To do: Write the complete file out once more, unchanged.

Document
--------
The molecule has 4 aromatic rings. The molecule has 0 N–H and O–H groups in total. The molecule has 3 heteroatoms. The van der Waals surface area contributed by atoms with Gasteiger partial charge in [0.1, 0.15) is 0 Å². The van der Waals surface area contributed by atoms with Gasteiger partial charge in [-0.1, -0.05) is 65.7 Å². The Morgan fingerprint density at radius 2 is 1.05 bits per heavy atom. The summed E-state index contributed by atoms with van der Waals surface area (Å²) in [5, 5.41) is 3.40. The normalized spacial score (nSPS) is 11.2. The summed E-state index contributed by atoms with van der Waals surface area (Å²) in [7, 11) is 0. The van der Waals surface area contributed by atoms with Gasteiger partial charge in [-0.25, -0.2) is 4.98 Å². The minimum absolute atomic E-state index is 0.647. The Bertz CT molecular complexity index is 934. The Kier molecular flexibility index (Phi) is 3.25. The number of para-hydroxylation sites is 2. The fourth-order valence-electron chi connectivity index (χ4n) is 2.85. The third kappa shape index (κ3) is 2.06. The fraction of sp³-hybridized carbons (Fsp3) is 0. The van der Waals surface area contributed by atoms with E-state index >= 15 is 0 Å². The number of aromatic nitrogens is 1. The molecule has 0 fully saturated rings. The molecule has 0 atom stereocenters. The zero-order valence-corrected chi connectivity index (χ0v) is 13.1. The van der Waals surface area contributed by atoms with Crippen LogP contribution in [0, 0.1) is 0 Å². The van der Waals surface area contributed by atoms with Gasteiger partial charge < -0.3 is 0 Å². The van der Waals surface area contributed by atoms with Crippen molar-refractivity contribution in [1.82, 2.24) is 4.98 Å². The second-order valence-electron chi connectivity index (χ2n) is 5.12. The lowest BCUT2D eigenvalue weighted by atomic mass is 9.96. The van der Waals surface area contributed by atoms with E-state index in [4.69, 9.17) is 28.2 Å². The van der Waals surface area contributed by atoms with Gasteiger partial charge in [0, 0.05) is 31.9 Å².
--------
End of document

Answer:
The molecule has 4 aromatic rings. The molecule has 0 N–H and O–H groups in total. The molecule has 3 heteroatoms. The van der Waals surface area contributed by atoms with Gasteiger partial charge in [0.1, 0.15) is 0 Å². The van der Waals surface area contributed by atoms with Gasteiger partial charge in [-0.1, -0.05) is 65.7 Å². The Morgan fingerprint density at radius 2 is 1.05 bits per heavy atom. The summed E-state index contributed by atoms with van der Waals surface area (Å²) in [5, 5.41) is 3.40. The normalized spacial score (nSPS) is 11.2. The summed E-state index contributed by atoms with van der Waals surface area (Å²) in [7, 11) is 0. The van der Waals surface area contributed by atoms with Gasteiger partial charge in [-0.25, -0.2) is 4.98 Å². The minimum absolute atomic E-state index is 0.647. The Bertz CT molecular complexity index is 934. The Kier molecular flexibility index (Phi) is 3.25. The number of para-hydroxylation sites is 2. The fourth-order valence-electron chi connectivity index (χ4n) is 2.85. The third kappa shape index (κ3) is 2.06. The fraction of sp³-hybridized carbons (Fsp3) is 0. The van der Waals surface area contributed by atoms with E-state index >= 15 is 0 Å². The number of aromatic nitrogens is 1. The molecule has 0 fully saturated rings. The molecule has 0 atom stereocenters. The zero-order valence-corrected chi connectivity index (χ0v) is 13.1. The van der Waals surface area contributed by atoms with Crippen LogP contribution in [0, 0.1) is 0 Å². The van der Waals surface area contributed by atoms with Gasteiger partial charge < -0.3 is 0 Å². The van der Waals surface area contributed by atoms with Crippen molar-refractivity contribution in [1.82, 2.24) is 4.98 Å². The second-order valence-electron chi connectivity index (χ2n) is 5.12. The lowest BCUT2D eigenvalue weighted by atomic mass is 9.96. The van der Waals surface area contributed by atoms with E-state index in [4.69, 9.17) is 28.2 Å². The van der Waals surface area contributed by atoms with Gasteiger partial charge in [0, 0.05) is 31.9 Å².